March 11, 2011

‘Loveland 365’ shows love for nonprofits

“Loveland 365” puts the love in Loveland, but will it be enough? There’s less than a month left for the project to make its goals to benefit local nonprofits.

“Loveland 365” is a hard-bound, high-end coffee-table book showcasing 365 pages of unique and interesting aspects of the Sweetheart City. All profits from the sale of each book will go toward a Loveland nonprofit group of the buyer’s choice.

Buyers may select their favorite charity or organization on the “Loveland 365” website, www.Loveland365.com, where the book is sold for $44.95. If 3,500 “Loveland 365” books are sold, selected charities stand to make up to $20 per book.

However, by the end of February, only 500 copies had been sold. The break-even point after printing costs is 1,000 books; to meet the project goal to donate $70,000 to participating nonprofits, the book must sell 3,500 copies by April 1.

“Loveland 365” is John Giroux’s brainchild. The owner of Family Mortgage Co. organized a group of community members and business owners from the Loveland Chamber of Commerce to help him conceptualize the book, business model and marketing strategy.

“I moved to Loveland about eight years ago and very much enjoy the benefits of living here, the beauty and the people,” Giroux said. “Loveland is kind of a special place. I’m blessed to have a good family and be living in a healthy, safe environment. It reminds me of my childhood, when once was all right in America. I got nostalgic.”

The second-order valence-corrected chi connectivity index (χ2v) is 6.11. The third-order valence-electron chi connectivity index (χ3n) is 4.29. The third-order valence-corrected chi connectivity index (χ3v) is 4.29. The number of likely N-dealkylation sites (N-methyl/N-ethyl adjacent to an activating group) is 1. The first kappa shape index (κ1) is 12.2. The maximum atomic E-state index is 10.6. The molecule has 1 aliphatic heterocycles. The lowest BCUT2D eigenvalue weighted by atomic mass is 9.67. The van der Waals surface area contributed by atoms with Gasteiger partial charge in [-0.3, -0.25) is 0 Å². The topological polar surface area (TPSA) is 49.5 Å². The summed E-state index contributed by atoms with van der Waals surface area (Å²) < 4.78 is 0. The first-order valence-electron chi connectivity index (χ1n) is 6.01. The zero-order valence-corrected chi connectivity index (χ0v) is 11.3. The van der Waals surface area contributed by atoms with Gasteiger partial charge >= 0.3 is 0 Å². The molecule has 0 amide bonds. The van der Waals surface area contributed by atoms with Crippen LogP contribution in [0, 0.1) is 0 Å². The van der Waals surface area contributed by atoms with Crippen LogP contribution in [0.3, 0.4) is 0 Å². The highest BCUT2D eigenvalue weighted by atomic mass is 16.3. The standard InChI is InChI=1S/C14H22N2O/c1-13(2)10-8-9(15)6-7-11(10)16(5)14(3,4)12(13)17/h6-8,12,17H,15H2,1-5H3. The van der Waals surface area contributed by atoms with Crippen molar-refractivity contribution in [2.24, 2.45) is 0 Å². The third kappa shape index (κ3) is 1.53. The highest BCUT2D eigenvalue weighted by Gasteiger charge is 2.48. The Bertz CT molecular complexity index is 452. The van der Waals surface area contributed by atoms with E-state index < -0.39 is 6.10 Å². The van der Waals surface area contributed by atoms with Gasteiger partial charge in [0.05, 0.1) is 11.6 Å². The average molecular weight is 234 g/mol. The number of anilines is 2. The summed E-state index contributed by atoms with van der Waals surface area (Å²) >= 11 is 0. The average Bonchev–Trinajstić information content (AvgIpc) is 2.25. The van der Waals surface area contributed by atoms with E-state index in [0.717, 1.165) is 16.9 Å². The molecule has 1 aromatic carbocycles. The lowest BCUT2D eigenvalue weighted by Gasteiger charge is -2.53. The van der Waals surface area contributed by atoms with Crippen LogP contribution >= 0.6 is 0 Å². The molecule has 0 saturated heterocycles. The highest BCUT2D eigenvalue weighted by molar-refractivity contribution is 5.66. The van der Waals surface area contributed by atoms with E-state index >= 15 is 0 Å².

Rather than raising the capital for the book’s production upfront, the community group, which is not a formal entity or nonprofit organization, is selling the concept of the book. Buyers are promised a 9-by-12-inch, high-quality, beautifully bound book, an heirloom piece for posterity, a timeless time capsule for their families.

Presales tough

Still, prospective buyers of “Loveland 365” can’t see it or touch it. The book exists only in the imaginations of the volunteers doing the writing, editing, designing and photographing. Even on the Internet, there are photographs and product reviews on which to base purchasing decisions.

“It’s been difficult to sell something that doesn’t exist,” Giroux said. “People are having a difficult time with that. It’s been a challenge.”

The presale business model can be a tough one.

“We didn’t necessarily anticipate that people would be as hesitant as they’ve been in some cases,´ said Brad Shannon, principal of Shannon Marketing Communications. “The presale business model is one of the things we’re still trying to figure out. A lot of people want to see and handle the book before investing in it. We weren’t really in a position to front the money to make the books, so we took this presale model to make it work a little better for us.”

While the presale model has met some resistance, there has also been a nonprofit learning curve. Though local nonprofits stand to benefit the most from the sale, and sales and marketing tools have been provided free-of-charge, few of the nonprofits have marketed the books as expected.

“Nonprofits have loved the idea,” Giroux said. “It’s an original marketing plan to get nonprofits to market the book, because they would benefit from the sales. However, not knowing anything about the nonprofit world, I now realize they’re all overworked and underpaid and we’re throwing another fundraiser on their plate.”